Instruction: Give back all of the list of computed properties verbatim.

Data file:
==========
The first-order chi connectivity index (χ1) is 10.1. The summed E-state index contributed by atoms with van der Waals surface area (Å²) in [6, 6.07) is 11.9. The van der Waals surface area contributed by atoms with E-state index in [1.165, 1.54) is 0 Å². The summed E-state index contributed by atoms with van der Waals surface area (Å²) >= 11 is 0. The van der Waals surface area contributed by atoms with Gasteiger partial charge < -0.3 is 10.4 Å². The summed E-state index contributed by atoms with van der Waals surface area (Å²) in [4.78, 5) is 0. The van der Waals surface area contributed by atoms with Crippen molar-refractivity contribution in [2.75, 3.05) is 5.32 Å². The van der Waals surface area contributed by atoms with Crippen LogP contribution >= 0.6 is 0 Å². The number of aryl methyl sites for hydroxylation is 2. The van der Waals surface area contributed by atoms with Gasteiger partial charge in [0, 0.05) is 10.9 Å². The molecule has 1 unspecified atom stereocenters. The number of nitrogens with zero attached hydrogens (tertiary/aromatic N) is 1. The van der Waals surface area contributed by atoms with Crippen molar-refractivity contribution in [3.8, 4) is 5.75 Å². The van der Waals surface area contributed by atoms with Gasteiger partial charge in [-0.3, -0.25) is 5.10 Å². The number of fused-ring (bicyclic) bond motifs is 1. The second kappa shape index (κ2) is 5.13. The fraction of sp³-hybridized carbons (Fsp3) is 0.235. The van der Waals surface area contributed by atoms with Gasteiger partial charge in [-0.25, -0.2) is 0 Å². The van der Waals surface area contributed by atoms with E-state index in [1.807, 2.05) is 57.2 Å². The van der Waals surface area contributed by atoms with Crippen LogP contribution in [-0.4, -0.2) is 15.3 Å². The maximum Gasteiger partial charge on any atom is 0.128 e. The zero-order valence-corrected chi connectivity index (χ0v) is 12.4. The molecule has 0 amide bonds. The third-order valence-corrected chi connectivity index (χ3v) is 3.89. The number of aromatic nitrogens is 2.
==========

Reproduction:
The first-order chi connectivity index (χ1) is 10.1. The summed E-state index contributed by atoms with van der Waals surface area (Å²) in [6, 6.07) is 11.9. The van der Waals surface area contributed by atoms with E-state index in [1.165, 1.54) is 0 Å². The summed E-state index contributed by atoms with van der Waals surface area (Å²) >= 11 is 0. The van der Waals surface area contributed by atoms with Gasteiger partial charge < -0.3 is 10.4 Å². The summed E-state index contributed by atoms with van der Waals surface area (Å²) in [4.78, 5) is 0. The van der Waals surface area contributed by atoms with Crippen molar-refractivity contribution in [2.75, 3.05) is 5.32 Å². The van der Waals surface area contributed by atoms with Crippen LogP contribution >= 0.6 is 0 Å². The number of aryl methyl sites for hydroxylation is 2. The van der Waals surface area contributed by atoms with Gasteiger partial charge in [0, 0.05) is 10.9 Å². The molecule has 1 unspecified atom stereocenters. The number of nitrogens with zero attached hydrogens (tertiary/aromatic N) is 1. The van der Waals surface area contributed by atoms with Crippen molar-refractivity contribution in [3.8, 4) is 5.75 Å². The van der Waals surface area contributed by atoms with Gasteiger partial charge in [-0.3, -0.25) is 5.10 Å². The number of fused-ring (bicyclic) bond motifs is 1. The second kappa shape index (κ2) is 5.13. The fraction of sp³-hybridized carbons (Fsp3) is 0.235. The van der Waals surface area contributed by atoms with Gasteiger partial charge in [-0.25, -0.2) is 0 Å². The van der Waals surface area contributed by atoms with E-state index in [1.807, 2.05) is 57.2 Å². The van der Waals surface area contributed by atoms with Crippen LogP contribution in [-0.4, -0.2) is 15.3 Å². The maximum Gasteiger partial charge on any atom is 0.128 e. The zero-order valence-corrected chi connectivity index (χ0v) is 12.4. The molecule has 0 amide bonds. The third-order valence-corrected chi connectivity index (χ3v) is 3.89. The number of aromatic nitrogens is 2.